gallery tour

Aidas Bareikis at Canada New York

Brooklyn-based Lithuanian sculptor Aidas Bareikis continues to mine the world’s junk for his intense sculptural accumulations. Here, ‘Too Much Seaweed’ suggests a global warming meltdown or a calving of the planet. (At Canada New York on the Lower East Side through Dec 4th). Aidas Bareikis, Too Much Seaweed, globes and fabric cut-offs on flower pot stand, 50.5 x 21.5 x 12 inches, 2016.

David Shrigley at Doris C. Freedman Plaza

David Shrigley explores a new side of the banal with his monumental stone ‘Memorial,’ a tongue-in-cheek celebration of the short-lived usefulness of the shipping list. (Presented by the Public Art Fund at the entrance to Central Park at 60th Street and Fifth Ave, through Feb 12th). David Shrigley, installation view of ‘Memorial’ at Doris C. Freedman Plaza, Central Park, 60th Street and 5th Ave, Nov 2016.

Katharina Grosse at Gagosian Gallery

From the depths of Katharina Grosse’s huge abstractions, shapes materialize and invite interpretation. The Berlin-based artist describes her new works as “portals to a small room, where all the color has been crammed into a tiny space.” Peering into these openings is an intense optical experience. (At Gagosian Gallery’s 24th Street Chelsea location through March 11th). Katharina Grosse, Untitled, acrylic on canvas, 117 11/16 x 79 ½ inches, 2016.

 Alfred Kornfeld’s home-gallery in Berlin

Alfred Cornfield’s gallery is housed in an apartment within a nineteenth century building of a Berlin bourgeois district. He defines it “collectors lounge” since he conceived it as a familiar vibe meeting place for art lovers. The home-gallery summarizes the concept of Gesamtkunstwerk, that is the one of total work of art, as a synthesis of art, design, light and color.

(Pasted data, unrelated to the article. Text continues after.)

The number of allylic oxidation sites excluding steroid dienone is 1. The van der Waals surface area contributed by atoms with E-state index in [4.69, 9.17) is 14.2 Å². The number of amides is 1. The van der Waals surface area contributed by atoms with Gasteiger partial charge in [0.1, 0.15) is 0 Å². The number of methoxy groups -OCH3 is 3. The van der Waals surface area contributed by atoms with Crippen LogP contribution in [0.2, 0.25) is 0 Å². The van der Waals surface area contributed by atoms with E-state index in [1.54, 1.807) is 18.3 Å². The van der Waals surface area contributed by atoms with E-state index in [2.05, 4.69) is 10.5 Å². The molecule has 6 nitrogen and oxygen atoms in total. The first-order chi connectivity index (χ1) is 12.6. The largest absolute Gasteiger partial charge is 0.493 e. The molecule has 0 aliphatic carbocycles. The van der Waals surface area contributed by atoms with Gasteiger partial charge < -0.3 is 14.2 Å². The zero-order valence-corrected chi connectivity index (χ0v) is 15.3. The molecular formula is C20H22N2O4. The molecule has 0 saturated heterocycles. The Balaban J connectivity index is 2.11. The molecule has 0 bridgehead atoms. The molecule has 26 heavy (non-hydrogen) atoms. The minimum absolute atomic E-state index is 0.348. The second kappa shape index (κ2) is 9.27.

PVRIS during Vans Warped Tour 2015 in Virginia Beach

Studio To Stage

Matt Johnson at 303 Gallery

The text on this box - ‘Enjoy your delicious moments!’ - is supposed to be an encouragement to appreciate pizza, but it’s also a good way to describe the feeling of realizing that this realistic food box is actually a meticulously crafted, hand painted wooden sculpture by trompe l’oeil master Matt Johnson. (At 303 Gallery in Chelsea through Feb 25th). Matt Johnson, Untitled (Small Pizza Box), carved wood and paint, 17 ½ x 14 ½ x 7 inches, 2016.

Like the idea of having our galleries all to yourself? Join us for a before-hours tour tomorrow on Facebook at 9 am EST. Chief curator Scott Rothkopf will be discussing work on view in Human Interest: Portraits from the Whitney’s Collection.

Installation view of Human Interest: Portraits from the Whitney’s Collection (Whitney Museum of American Art, New York, April 27, 2016–February 12, 2017). Photograph by Ron Amstutz